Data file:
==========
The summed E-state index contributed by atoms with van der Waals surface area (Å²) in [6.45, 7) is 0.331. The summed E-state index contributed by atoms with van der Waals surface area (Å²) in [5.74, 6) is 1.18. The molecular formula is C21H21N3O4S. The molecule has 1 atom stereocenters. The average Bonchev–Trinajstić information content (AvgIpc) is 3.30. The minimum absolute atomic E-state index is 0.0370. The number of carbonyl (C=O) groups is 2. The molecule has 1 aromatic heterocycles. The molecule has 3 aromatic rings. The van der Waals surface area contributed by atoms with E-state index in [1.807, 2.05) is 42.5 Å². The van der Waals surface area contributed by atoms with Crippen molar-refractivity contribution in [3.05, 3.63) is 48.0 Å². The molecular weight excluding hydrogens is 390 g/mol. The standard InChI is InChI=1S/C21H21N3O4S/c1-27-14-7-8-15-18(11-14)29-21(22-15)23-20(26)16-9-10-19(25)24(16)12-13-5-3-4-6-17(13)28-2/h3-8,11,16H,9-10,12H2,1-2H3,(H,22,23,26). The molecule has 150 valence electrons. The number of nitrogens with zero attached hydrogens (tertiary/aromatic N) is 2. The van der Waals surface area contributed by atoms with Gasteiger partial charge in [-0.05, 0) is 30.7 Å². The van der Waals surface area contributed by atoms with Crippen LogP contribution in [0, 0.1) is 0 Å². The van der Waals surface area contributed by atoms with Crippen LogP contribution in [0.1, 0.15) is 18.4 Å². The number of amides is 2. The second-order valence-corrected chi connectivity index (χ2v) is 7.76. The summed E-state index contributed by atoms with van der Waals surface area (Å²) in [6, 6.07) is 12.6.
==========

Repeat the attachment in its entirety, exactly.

The summed E-state index contributed by atoms with van der Waals surface area (Å²) in [6.45, 7) is 0.331. The summed E-state index contributed by atoms with van der Waals surface area (Å²) in [5.74, 6) is 1.18. The molecular formula is C21H21N3O4S. The molecule has 1 atom stereocenters. The average Bonchev–Trinajstić information content (AvgIpc) is 3.30. The minimum absolute atomic E-state index is 0.0370. The number of carbonyl (C=O) groups is 2. The molecule has 1 aromatic heterocycles. The molecule has 3 aromatic rings. The van der Waals surface area contributed by atoms with E-state index in [1.807, 2.05) is 42.5 Å². The van der Waals surface area contributed by atoms with Crippen molar-refractivity contribution in [3.05, 3.63) is 48.0 Å². The molecular weight excluding hydrogens is 390 g/mol. The standard InChI is InChI=1S/C21H21N3O4S/c1-27-14-7-8-15-18(11-14)29-21(22-15)23-20(26)16-9-10-19(25)24(16)12-13-5-3-4-6-17(13)28-2/h3-8,11,16H,9-10,12H2,1-2H3,(H,22,23,26). The molecule has 150 valence electrons. The number of nitrogens with zero attached hydrogens (tertiary/aromatic N) is 2. The van der Waals surface area contributed by atoms with Gasteiger partial charge in [-0.05, 0) is 30.7 Å². The van der Waals surface area contributed by atoms with Crippen LogP contribution in [0, 0.1) is 0 Å². The van der Waals surface area contributed by atoms with Crippen LogP contribution in [0.1, 0.15) is 18.4 Å². The number of amides is 2. The second-order valence-corrected chi connectivity index (χ2v) is 7.76. The summed E-state index contributed by atoms with van der Waals surface area (Å²) in [6, 6.07) is 12.6.